Service-people sell when they are sold.

I began this article, sharing a story of service failure and I blamed the vendor for not putting the right tools and behaviors in place. Now here’s the funny part. Even when companies do not encourage selling, many customer service people do it anyway. This happens when, and only when, the team member:

      • Truly believes the customer is better off after accepting the additional product or service
      • Feels completely confident he or she can answer any questions asked about the recommendation

When a high-quality service professional becomes sold on the product or service, you are half way to the outcome you need. When he or she can talk about the product or service without fear of looking foolish, you have everything.

So skip the worry about closing early and hard and focus on the openings customers give you every day.

Your results will include more satisfied customers, more committed employees and increased revenue all at the same time.


Ronna Caras, President, Caras Training is a sought after Speaker, Author and Curriculum Developer with more than 30 years experience selling and training sales leaders. She is known for innovative, real world solutions to employee develop-ment challenges that create measurable results. She can be reached at;; 978.465.1126 x202.

Technology Curves Customer Loyalty. What Now?

Hospitality customers are no longer loyal to the core. They are shopping venues using price-watch tools and turning to mobile devices for instant response. This means that even the slightest wait time could leave a traveler frustrated – so how is technology really impacting the customer experience? Chaotic Moon Studios partnered with Wired, Fast Company and ReadWrite to create a series of articles that’ll show you how mobile technology can help you raise your company’s standard of service.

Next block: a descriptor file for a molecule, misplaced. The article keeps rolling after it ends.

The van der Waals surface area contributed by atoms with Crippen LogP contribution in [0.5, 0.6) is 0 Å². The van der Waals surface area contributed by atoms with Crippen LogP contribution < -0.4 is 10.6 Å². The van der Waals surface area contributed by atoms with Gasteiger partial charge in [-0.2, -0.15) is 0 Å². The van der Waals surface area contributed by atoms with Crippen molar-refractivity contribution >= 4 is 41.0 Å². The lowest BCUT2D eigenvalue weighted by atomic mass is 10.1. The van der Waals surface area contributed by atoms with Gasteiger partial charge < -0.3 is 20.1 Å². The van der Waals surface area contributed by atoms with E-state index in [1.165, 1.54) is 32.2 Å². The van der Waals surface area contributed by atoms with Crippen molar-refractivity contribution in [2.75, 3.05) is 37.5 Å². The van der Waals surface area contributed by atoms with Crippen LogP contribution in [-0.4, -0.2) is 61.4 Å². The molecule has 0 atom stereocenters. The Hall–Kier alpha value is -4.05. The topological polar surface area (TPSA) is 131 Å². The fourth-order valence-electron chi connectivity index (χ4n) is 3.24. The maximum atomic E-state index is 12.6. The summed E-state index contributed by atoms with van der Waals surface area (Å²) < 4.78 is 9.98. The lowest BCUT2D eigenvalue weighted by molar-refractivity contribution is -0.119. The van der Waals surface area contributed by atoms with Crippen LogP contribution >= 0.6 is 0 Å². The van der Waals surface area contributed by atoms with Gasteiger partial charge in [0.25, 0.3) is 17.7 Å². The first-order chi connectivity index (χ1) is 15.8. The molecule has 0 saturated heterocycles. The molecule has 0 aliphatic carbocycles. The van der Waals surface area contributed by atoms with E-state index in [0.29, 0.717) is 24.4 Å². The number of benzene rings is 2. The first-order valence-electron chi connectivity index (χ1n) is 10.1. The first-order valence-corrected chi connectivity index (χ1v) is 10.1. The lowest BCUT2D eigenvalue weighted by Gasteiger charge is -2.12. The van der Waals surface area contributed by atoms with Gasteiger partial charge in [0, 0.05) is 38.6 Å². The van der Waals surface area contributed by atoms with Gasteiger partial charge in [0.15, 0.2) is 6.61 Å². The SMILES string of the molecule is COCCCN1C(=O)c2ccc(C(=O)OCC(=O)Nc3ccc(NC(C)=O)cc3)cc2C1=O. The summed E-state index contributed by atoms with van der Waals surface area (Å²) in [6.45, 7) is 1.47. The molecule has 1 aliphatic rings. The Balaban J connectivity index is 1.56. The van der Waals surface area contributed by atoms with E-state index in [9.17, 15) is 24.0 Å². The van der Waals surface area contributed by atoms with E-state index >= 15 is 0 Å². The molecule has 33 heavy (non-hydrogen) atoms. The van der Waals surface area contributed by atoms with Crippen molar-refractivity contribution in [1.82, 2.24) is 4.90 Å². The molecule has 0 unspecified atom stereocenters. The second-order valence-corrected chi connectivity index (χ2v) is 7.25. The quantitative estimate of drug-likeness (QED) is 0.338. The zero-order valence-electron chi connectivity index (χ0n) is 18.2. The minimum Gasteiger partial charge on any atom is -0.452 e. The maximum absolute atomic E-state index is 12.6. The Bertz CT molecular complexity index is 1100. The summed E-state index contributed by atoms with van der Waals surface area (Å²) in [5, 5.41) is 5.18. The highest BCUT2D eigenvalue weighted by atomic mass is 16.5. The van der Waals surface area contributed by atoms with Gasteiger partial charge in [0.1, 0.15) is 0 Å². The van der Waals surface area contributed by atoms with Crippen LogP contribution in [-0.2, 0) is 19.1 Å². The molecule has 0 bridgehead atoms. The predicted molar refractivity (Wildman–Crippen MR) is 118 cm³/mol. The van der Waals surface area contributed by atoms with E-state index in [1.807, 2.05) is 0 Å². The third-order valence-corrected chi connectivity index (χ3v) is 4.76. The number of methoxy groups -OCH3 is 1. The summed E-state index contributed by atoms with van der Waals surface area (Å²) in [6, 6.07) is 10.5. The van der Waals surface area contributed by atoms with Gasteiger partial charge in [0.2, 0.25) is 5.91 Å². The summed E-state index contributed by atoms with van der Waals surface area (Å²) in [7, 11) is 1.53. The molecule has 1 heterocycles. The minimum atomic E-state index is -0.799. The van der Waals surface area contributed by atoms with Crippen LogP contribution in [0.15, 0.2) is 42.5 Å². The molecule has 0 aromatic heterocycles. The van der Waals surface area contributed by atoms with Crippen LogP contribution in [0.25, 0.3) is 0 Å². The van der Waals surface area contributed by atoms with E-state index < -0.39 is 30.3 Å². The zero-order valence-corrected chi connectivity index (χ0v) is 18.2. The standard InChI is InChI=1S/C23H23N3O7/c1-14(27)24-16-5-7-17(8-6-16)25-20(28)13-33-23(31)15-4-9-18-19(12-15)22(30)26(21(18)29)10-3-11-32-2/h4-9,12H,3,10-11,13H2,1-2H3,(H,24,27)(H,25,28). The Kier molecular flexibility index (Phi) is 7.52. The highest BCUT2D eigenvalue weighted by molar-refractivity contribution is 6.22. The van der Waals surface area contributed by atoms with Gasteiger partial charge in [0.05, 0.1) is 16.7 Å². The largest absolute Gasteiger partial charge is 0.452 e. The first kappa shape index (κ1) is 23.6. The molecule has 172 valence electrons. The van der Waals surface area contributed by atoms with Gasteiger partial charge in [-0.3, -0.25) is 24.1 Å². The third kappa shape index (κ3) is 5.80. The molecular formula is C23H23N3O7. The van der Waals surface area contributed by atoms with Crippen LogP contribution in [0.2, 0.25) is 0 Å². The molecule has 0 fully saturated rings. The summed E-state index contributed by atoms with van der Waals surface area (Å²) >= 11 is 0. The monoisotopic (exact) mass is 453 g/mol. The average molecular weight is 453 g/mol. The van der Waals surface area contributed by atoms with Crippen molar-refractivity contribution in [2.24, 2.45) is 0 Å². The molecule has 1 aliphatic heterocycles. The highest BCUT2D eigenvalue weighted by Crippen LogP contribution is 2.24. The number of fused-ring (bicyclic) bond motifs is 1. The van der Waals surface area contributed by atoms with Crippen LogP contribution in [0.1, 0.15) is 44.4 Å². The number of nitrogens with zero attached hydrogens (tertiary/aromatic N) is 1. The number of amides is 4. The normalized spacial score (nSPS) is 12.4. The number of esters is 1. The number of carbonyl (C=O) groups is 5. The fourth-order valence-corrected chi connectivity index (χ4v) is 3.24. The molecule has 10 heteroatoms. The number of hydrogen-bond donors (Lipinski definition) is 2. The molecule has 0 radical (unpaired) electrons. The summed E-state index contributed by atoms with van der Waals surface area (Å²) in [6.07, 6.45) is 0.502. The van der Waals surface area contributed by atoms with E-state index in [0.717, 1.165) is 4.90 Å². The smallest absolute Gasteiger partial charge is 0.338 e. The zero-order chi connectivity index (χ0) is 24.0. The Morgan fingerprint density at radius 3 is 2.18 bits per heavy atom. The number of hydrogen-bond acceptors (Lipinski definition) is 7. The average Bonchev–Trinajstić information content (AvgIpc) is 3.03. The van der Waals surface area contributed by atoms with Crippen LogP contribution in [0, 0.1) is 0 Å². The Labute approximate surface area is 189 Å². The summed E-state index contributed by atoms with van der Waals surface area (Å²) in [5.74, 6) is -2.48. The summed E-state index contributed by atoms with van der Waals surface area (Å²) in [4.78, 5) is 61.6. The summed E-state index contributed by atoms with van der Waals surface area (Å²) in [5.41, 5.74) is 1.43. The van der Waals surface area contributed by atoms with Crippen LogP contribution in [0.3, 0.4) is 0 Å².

The Ups & Downs of the Hospitality Industry: Loves & Hates

Recently, CNN rallied readerinput to find out just what travelers love and hate about the hospitality industry. Some of the points, we greatly agree with, others we think are easily argued. What do you think?

Love: Airport taxi driver signs

According to the article, airport taxi driver signs are an instant relief to the traveler, especially in a foreign airport. Another plus? Sometimes the signs themselves can be comical.

Pet Peeve: Welcome drinks

This is one of those arguable ones. CNN reports travelers hate those sugary welcome drinks that are often given to travelers upon arrival at resorts. They say travelers would much rather enjoy a refreshing ice water than a sugary punch.

Love: Pillow Chocolates

We love hotel chocolates! Although the pillow is an odd hiding place, nothing puts a smile on your face like finding an afternoon chocolate.

Pet Peeve: Bellboys hauling Luggage

Personally, I really enjoy this. CNN says bellboys hauling luggage is useless after you’ve already hauled it through airports and parking lots yourself. From Yasmin at Forum, bellboys, keep doing what you’re doing!

Love: Towel Elephants

Saved normally for cruises – origami towels are an all-time favorite for all ages.

Pet Peeve: Hotel Music

CNN states the jazz music often playing in hotels is a huge pet peeve for guests!

Love: Concierge Desk

The Siri of hotels. Always happy, always ready to serve. The concierge desk and its master are always welcoming and hospitable with restaurant suggestions and travel directions galore.

Pet Peeve: Feeble Wi-Fi Signals

Spotty Wi-Fi signals are the traveler’s worst enemy. There’s nothing like relying on internet to send a work e-mail or download a ticket.

Frequent travelers: do you agree with CNN’s love/hate list? Read the full article here. Let us know the pluses and minuses of travelling!



Pasadena, CA: What Your Colleagues Have to Say...

All the way from Pasadena, California, testimonials from the most recent Total Security Summit are now in. We're pleased to announce the event early this June was a huge success, with the Langham-Huntington as the perfect venue for leading executives. As always, we are grateful for everyone in attendance who contributed to a buzzing two days of connections.

Here's just a brief look at what our attendees have to say...

"As a first time participant in this Forum - I sincerely appreciate the pace, schedule and enthusiasm of the team! The event was a tremendous help to my company."